Were it not for a brutal Indiana snow storm, the fresh produce industry may never have heard of Emily Fragoso, a young, rising star in marketing.
It was just such a winter storm that was the last straw for her parents, who elected to abandon the Midwest in favor of sunny California. It was a fortuitous relocation for Fragoso, who now is the newly named director of business development for the South Pasadena, Calif.-based consulting firm, Status Gro.
Since graduating from Cal State-Fullerton in 2001, Fragoso’s career has been on a distinctly upward path. Having worked part time during her college years coordinating a variety of events for the city of Brea, Calif., Fragoso planned a relaxing postgraduation summer.
Those plans came to an abrupt halt when Fragoso interviewed for a marketing position with the La Mirada, Calif.-based Fresh Produce & Floral Council. The job was hers before the end of the day.
“It was a great fit,” Fragoso said, while admitting her exposure to fresh produce had been limited to the family table.
That table offered a bit of a fresh produce primer because of Fragoso’s parents’ mixed ethnic background: her father is Thai, her mother is Polish. The members of the FPFC provided even more fresh produce tutoring.
“Everyone is wonderful,” Fragoso said. “You can learn so much. They’re all willing to wrap their arms around you and give you a ton of tips.”
Those tutors have become lifelong friends, she said.
“They are what has kept me in the fresh produce industry,” Fragoso said.
Among those tutor/friends who were particularly helpful, she said, was Jack Gyben, vice president of Progressive Produce Corp., Commerce, Calif.
As a member of the board of directors, Gyben worked closely with Fragoso during her years with the FPFC, he said.
“Emily is full of energy and ideas,” Gyben said. “We were very happy to have her represent the entire fresh produce industry.”
At the turn of the century, Fragoso was aware that she was entering an industry that was dominated by men, but an industry in which more and more women were capturing prominent positions. Those emerging women were role models for Fragoso.
“When you see other female leaders, it kept me motivated as I saw wonderful examples, and they showed me that I could forge my own way,” Fragoso said.
Among the women who Fragoso sought to emulate was Jan DeLyser, vice president of marketing for the California Avocado Commission, Irvine. The two have worked on assorted projects over the years. DeLyser was impressed.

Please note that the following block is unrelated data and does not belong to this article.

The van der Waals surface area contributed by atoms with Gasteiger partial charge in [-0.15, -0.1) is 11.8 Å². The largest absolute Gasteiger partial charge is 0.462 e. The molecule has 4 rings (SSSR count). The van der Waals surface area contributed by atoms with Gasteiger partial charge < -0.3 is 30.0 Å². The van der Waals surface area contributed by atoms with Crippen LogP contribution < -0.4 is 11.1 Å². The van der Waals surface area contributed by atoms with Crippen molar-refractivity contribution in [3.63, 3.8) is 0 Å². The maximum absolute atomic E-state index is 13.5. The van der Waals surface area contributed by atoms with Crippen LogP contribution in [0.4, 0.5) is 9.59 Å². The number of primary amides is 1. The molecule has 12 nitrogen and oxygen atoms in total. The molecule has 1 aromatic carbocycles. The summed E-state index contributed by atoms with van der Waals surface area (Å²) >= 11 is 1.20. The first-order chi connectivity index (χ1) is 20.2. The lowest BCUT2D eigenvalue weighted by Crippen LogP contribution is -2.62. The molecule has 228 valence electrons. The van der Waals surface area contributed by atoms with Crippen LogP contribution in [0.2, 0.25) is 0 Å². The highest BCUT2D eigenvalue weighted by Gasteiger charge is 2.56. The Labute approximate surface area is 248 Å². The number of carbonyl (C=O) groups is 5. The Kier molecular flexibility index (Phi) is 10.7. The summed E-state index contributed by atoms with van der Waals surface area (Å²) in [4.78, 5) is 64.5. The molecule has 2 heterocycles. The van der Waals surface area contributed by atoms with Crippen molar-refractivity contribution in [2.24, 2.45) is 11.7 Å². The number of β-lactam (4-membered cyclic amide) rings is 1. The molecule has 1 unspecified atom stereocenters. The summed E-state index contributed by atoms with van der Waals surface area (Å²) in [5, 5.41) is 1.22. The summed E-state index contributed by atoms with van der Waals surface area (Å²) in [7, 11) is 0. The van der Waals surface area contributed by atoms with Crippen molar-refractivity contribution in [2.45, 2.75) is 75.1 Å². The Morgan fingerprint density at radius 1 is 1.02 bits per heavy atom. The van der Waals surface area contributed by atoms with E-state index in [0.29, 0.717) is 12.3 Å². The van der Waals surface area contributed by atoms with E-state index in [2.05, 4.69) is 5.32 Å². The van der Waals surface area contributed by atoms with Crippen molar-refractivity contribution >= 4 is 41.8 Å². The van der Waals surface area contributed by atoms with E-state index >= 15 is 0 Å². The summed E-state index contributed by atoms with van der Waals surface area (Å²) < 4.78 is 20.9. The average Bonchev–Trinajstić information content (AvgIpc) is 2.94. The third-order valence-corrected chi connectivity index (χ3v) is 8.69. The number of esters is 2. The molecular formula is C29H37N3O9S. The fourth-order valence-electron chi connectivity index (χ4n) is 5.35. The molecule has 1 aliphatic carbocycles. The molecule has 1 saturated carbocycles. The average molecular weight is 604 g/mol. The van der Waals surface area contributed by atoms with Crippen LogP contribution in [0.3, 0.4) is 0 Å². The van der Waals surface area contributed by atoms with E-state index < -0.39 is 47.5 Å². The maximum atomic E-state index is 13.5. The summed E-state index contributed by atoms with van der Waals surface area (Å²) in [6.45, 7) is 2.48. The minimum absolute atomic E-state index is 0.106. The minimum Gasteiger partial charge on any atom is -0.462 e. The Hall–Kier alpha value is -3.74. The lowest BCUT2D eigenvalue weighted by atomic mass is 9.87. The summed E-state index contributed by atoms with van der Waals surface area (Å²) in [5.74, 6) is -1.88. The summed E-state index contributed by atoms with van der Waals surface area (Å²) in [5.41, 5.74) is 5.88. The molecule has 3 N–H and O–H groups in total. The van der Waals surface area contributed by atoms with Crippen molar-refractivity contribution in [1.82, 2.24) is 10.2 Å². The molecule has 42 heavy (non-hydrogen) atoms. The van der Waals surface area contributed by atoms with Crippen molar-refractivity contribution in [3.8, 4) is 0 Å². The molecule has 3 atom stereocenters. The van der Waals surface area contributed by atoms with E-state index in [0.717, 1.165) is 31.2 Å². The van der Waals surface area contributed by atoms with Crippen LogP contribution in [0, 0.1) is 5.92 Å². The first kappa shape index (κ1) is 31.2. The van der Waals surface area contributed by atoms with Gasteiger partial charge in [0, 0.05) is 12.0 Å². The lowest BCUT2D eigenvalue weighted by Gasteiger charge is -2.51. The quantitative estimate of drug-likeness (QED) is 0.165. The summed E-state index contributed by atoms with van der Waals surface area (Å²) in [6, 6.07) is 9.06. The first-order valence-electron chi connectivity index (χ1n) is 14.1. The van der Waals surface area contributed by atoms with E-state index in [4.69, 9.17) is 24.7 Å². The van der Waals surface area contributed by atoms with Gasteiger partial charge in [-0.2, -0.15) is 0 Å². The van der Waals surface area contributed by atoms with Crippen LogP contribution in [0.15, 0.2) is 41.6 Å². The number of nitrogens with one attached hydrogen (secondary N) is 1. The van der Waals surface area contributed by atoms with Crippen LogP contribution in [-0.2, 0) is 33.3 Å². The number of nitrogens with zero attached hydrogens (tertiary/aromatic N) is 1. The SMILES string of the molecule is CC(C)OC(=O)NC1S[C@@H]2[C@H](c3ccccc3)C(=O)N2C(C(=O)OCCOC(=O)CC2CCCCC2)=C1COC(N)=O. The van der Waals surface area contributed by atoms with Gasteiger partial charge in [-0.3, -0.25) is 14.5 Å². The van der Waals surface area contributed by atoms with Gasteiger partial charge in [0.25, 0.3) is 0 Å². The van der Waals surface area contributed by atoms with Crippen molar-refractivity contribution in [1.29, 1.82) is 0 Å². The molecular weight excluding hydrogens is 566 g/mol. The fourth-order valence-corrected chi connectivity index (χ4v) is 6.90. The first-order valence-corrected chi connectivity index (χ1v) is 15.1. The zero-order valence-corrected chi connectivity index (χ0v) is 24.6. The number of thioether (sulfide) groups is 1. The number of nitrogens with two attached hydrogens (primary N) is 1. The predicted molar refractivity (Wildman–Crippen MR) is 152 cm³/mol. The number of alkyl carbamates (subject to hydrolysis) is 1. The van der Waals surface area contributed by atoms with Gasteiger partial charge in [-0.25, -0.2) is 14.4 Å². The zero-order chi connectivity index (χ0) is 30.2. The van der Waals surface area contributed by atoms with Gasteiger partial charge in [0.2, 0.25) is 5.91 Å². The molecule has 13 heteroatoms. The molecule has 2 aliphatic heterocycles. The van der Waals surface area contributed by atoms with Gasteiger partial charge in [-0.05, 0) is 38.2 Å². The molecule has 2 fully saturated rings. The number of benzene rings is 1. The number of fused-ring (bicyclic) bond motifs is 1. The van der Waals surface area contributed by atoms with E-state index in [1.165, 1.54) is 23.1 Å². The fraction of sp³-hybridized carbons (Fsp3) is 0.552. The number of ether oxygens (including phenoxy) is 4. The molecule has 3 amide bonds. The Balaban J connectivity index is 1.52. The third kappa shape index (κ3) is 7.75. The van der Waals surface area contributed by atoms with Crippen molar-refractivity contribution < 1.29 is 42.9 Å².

“She is a great thinker, open to new ideas with exceptional enthusiasm and passion for fresh fruit and vegetable consumption,” DeLyser said. “Emily represents a new generation of excellence in produce marketing.”
Also apparently impressed by Fragoso’s efforts at the FPFC was Jin Ju Wilder, then president of Coast Produce Co., Los Angeles. Wilder lured Fragoso away from the council in 2007 to become marketing manager at Coast Produce.
The new position opened new challenges — and fun — for Fragoso, she said.
“I was able to work on new business projects as manager or team leader and start things from the ground up,” she said. “I love being project based.”
Wilder cast her lure for Fragoso again in March, asking her to join Wilder’s new consulting firm, Status Gro.
Leaving Coast removes the luxury of marketing tangibles — as in fresh produce — and returns Fragoso to marketing a concept. She sees little difference.
“Even when I was selling products, I was still selling concepts,” Fragoso said. “Locally grown, for instance, is not necessarily a product. It’s about a feeling; it’s connection and authenticity.”
The move to the consulting firm does not mean leaving fresh produce in her wake. Status Gro is seeking clients with familiar products.
“We will focus generally on produce specifically,” Fragoso said. “We won’t rule out other opportunities, but only if it’s a good match.”
Marketing is not the only challenge facing Fragoso these days.
“I’ll be running my second half-marathon in June,” she said.
It seems there was a hidden benefit in the family’s long-ago relocation: training for long-distance running events is difficult during Indiana snowstorms.